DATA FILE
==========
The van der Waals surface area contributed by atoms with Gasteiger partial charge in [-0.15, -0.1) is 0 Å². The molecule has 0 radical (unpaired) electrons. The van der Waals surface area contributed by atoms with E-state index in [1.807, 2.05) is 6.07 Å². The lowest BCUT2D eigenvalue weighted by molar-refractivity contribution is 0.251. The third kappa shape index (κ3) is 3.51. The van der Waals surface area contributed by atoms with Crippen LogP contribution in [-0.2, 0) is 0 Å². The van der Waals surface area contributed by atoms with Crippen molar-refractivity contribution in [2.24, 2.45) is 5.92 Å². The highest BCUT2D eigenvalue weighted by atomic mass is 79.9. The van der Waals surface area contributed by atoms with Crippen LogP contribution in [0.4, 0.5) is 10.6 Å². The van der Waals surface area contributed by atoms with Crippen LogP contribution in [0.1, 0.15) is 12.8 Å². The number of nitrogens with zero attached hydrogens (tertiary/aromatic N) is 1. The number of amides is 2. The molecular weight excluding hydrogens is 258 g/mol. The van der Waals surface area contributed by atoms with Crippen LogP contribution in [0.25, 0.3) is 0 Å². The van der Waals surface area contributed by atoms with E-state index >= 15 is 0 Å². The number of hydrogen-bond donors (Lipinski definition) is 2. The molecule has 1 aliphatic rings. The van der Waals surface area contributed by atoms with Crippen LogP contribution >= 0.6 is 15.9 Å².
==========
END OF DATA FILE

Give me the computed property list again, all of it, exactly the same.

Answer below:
The van der Waals surface area contributed by atoms with Gasteiger partial charge in [-0.15, -0.1) is 0 Å². The molecule has 0 radical (unpaired) electrons. The van der Waals surface area contributed by atoms with E-state index in [1.807, 2.05) is 6.07 Å². The lowest BCUT2D eigenvalue weighted by molar-refractivity contribution is 0.251. The third kappa shape index (κ3) is 3.51. The van der Waals surface area contributed by atoms with Crippen LogP contribution in [-0.2, 0) is 0 Å². The van der Waals surface area contributed by atoms with Crippen molar-refractivity contribution in [2.24, 2.45) is 5.92 Å². The highest BCUT2D eigenvalue weighted by atomic mass is 79.9. The van der Waals surface area contributed by atoms with Crippen LogP contribution in [0.4, 0.5) is 10.6 Å². The van der Waals surface area contributed by atoms with Crippen LogP contribution in [0.1, 0.15) is 12.8 Å². The number of nitrogens with zero attached hydrogens (tertiary/aromatic N) is 1. The number of amides is 2. The molecular weight excluding hydrogens is 258 g/mol. The van der Waals surface area contributed by atoms with Crippen LogP contribution in [0.25, 0.3) is 0 Å². The van der Waals surface area contributed by atoms with E-state index >= 15 is 0 Å². The number of hydrogen-bond donors (Lipinski definition) is 2. The molecule has 1 aliphatic rings. The van der Waals surface area contributed by atoms with Crippen LogP contribution >= 0.6 is 15.9 Å².